Because ceramists work under the confines of preparation designs, under-reduced transitional line angles for porcelain veneers force them to obscure the reflective and deflective zones when building up porcelain. When preparing for porcelain veneers, ensure that depth cuts of appropriate thicknesses are made through a properly designed mock-up of the final restorations overlaid on the teeth. The depth cut should extend across the facial and through the mesiofacial and distofacial line angles in three facial planes, providing sufficient space for recreating this area in porcelain without thickening the entire tooth.
6. Ignoring Negative Space
Space around a tooth establishes its boundaries and balances smile composition. When designing a smile, it is important to provide adequate room for incisal embrasures or inter-incisal angles between anterior teeth at the incisal edge.19
Tooth width and depth is determined by interdental contact areas, and for central incisors, these typically extend up to the incisal edges, reducing the incisal angle created. In common dental compositions, contact points move apically from central incisors to canines, which increases inter-incisal angles.2 With worn tooth edges in a smile, the inter-incisal angles are reduced or completely disappear, producing a flat smile line and aged appearance.11
When treating a smile, clinicians must recreate the natural inter-incisal angle progression, which restores morphology, appropriate tooth lengths, and convex incisal curve. Incisal angles are properly addressed in preparation design by providing ceramists with room to recreate negative space. These areas can be further accentuated post-cementation using proper instrumentation (Figure 16 through Figure 19).
7. Gingival Asymmetry
Overlooking gingival margin positions is another major smile design violation. Gingival esthetics should be properly evaluated to create a treatment plan that idealizes the gingival margins and accounts for symmetry versus harmony.1-3 More emphasis should be placed on harmony (ie, a recurring theme, such as centrals or laterals of the same lengths) versus symmetry (ie, the mirror image of parts or components on the y axis).
Restoring tooth length to create symmetry can disrupt smile harmony by detracting from balance and beauty, especially when gingival margins and tissue heights are not evaluated during treatment planning. Gingival margin position is significant in people with medium-to-high smile lines. The smile line, a labiodental dynamics principle, is the lip location when the person smiles (eg, 69% of people show 75% to 100% of their central incisors, along with interproximal papilla).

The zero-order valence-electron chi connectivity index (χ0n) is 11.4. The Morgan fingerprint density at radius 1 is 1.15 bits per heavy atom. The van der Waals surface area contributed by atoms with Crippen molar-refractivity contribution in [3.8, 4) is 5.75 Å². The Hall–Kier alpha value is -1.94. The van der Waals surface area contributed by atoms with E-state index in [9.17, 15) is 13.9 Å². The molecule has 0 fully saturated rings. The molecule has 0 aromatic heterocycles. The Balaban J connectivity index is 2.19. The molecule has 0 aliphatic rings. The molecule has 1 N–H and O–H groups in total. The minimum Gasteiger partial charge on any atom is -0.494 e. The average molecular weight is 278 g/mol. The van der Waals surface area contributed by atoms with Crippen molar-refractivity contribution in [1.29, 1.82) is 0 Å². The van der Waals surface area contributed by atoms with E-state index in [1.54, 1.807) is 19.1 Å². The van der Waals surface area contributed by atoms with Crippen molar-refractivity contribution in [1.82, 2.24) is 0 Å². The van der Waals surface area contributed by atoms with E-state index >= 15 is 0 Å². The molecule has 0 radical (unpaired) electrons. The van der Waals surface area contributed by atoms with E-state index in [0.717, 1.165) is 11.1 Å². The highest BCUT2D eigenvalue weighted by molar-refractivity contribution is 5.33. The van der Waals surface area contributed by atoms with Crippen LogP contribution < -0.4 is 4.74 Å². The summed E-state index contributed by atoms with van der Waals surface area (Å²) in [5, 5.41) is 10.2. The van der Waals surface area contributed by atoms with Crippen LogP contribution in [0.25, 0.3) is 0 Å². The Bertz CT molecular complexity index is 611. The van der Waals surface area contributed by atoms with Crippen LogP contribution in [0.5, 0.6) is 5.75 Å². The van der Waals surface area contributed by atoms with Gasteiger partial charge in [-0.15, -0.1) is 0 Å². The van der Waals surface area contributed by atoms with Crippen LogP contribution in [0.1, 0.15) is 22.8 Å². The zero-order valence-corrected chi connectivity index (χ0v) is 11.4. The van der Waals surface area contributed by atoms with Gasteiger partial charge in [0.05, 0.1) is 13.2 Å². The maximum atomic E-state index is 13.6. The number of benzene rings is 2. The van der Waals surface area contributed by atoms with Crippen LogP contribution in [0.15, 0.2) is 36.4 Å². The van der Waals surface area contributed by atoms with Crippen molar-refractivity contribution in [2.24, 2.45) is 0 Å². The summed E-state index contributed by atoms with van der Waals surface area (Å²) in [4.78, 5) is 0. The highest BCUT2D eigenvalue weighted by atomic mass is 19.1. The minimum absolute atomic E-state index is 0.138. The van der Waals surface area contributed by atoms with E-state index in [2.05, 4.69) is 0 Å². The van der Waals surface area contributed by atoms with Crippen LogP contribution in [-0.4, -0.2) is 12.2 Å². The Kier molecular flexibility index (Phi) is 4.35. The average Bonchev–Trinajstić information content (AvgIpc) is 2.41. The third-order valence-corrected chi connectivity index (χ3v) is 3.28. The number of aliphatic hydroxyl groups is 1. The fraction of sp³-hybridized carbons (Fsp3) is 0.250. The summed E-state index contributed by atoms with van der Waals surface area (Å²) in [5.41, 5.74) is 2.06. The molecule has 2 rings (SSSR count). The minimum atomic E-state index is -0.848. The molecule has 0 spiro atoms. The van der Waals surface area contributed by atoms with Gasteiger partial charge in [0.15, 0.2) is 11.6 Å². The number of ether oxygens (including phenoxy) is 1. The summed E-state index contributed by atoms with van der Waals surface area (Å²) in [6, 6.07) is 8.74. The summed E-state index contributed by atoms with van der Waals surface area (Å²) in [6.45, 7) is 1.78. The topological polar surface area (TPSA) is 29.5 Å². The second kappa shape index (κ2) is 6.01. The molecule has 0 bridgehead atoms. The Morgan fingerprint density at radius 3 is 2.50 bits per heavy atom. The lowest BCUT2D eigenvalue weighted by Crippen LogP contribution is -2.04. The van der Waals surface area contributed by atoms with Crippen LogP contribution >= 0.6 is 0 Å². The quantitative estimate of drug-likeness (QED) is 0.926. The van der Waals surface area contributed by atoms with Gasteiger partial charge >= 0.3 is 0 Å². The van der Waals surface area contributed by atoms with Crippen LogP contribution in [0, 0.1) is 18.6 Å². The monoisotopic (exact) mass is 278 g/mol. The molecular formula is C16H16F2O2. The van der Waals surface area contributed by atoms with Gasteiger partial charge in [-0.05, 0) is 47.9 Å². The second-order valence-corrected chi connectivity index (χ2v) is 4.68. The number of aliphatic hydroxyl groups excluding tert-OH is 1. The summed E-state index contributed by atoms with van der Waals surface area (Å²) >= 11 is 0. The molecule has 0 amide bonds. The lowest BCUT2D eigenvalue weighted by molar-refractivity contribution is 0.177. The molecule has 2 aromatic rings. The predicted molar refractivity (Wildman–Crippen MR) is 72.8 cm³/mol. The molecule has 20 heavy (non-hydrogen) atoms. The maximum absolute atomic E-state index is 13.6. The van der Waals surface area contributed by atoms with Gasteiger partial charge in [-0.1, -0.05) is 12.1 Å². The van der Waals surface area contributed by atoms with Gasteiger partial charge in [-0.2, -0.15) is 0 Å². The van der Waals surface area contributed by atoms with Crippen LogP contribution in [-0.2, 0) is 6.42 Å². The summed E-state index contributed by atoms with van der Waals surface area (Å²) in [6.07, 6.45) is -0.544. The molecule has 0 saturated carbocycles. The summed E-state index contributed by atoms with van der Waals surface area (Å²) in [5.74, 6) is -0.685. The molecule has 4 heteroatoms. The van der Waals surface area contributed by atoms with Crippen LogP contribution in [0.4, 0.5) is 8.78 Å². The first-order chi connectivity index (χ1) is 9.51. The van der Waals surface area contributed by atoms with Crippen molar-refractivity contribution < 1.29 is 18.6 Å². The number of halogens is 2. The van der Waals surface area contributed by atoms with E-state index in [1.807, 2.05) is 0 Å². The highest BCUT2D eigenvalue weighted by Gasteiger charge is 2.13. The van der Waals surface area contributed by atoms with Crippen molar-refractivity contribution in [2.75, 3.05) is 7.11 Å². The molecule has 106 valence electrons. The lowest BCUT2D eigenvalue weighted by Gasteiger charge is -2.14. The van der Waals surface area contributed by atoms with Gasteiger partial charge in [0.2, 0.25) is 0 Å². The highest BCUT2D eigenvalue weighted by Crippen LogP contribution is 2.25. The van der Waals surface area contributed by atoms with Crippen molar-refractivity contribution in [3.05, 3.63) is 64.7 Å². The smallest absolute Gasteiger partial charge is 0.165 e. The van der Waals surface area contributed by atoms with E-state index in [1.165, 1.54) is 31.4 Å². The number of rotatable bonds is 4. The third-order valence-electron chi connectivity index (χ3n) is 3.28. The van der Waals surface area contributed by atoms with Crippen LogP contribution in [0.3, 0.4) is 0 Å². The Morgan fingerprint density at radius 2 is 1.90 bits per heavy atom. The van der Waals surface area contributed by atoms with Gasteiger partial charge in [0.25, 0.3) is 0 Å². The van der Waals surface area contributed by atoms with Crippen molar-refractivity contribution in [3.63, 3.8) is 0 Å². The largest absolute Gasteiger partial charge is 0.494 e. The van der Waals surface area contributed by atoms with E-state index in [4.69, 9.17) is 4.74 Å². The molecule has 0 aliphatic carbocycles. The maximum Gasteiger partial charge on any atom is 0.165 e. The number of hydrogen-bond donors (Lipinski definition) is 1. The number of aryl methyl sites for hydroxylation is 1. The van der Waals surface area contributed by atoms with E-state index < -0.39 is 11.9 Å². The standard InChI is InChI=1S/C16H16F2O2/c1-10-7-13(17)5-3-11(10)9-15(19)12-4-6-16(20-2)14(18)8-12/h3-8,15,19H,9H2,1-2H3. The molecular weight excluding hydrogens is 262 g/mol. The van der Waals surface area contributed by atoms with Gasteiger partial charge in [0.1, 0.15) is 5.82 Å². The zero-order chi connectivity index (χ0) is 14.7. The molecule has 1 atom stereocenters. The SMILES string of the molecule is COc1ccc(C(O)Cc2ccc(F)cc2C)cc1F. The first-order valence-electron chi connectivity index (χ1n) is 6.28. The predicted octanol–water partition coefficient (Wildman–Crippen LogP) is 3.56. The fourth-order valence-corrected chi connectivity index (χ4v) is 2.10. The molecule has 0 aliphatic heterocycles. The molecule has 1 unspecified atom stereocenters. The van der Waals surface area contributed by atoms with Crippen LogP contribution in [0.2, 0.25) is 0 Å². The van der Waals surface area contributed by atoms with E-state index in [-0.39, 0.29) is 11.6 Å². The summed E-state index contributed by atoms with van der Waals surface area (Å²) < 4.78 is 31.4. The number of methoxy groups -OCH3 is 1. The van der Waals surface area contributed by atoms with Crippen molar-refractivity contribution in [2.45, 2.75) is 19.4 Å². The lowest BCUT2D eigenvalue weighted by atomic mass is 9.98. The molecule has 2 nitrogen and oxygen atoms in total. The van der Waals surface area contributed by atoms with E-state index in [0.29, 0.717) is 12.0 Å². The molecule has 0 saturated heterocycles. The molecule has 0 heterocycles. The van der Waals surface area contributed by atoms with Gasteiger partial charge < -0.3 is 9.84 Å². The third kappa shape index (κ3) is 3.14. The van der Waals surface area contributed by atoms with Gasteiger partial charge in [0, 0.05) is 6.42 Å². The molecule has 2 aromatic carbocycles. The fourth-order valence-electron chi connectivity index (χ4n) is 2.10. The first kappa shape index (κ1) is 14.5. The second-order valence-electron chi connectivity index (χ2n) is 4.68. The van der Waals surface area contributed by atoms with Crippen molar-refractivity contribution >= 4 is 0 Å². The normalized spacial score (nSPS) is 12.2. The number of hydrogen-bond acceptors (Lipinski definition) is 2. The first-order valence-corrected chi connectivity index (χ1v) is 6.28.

Canines and central incisor gingival margins should be symmetric and positioned more apically compared to the lateral incisors. The gingival margins should gradually move incisally toward the posterior teeth. A good rule is keeping maxillary canines and central incisors on the same plane and the laterals slightly incisal to that line. However, the gingival margins of the laterals should fall short of the line drawn from the gingival apex of the centrals to the canines (Figure 20).
Because gingival margins should always be evaluated using photography or a model properly oriented to resemble the patient’s horizontal position, excellent pretreatment images are necessary Plan gingival changes prior to gingival contouring or hard tissue crown lengthening utilizing diagnostic information (eg, sounding bone at various sites on each tooth). Canted gingival margins or undesirable tissue heights inadvertently result when surgical procedures are not properly planned, so consider using surgical guides or templates for the teeth to control gingival changes during surgery.
Evaluate images of the teeth and smile with patients before performing restorative treatments, which helps them visualize unideal gingival areas that will compromise esthetics. Routinely educating patients about these compromises before commencing treatment helps ensure that the results reflect their expectations.20
Proper evaluation and management of cases with deviations from smile design principles are essential for appropriately and predictably restoring teeth and smiles to their ideal form. While many principles of smile design are worth studying, understanding these seven common violations and how to avoid them is equally beneficial to achieving successful outcomes.
About the Author
Jason Olitsky, DMD, AAACD
Director of Aesthetics andPhotography, Clinical Mastery Series
Ponte Vedra Beach, Florida
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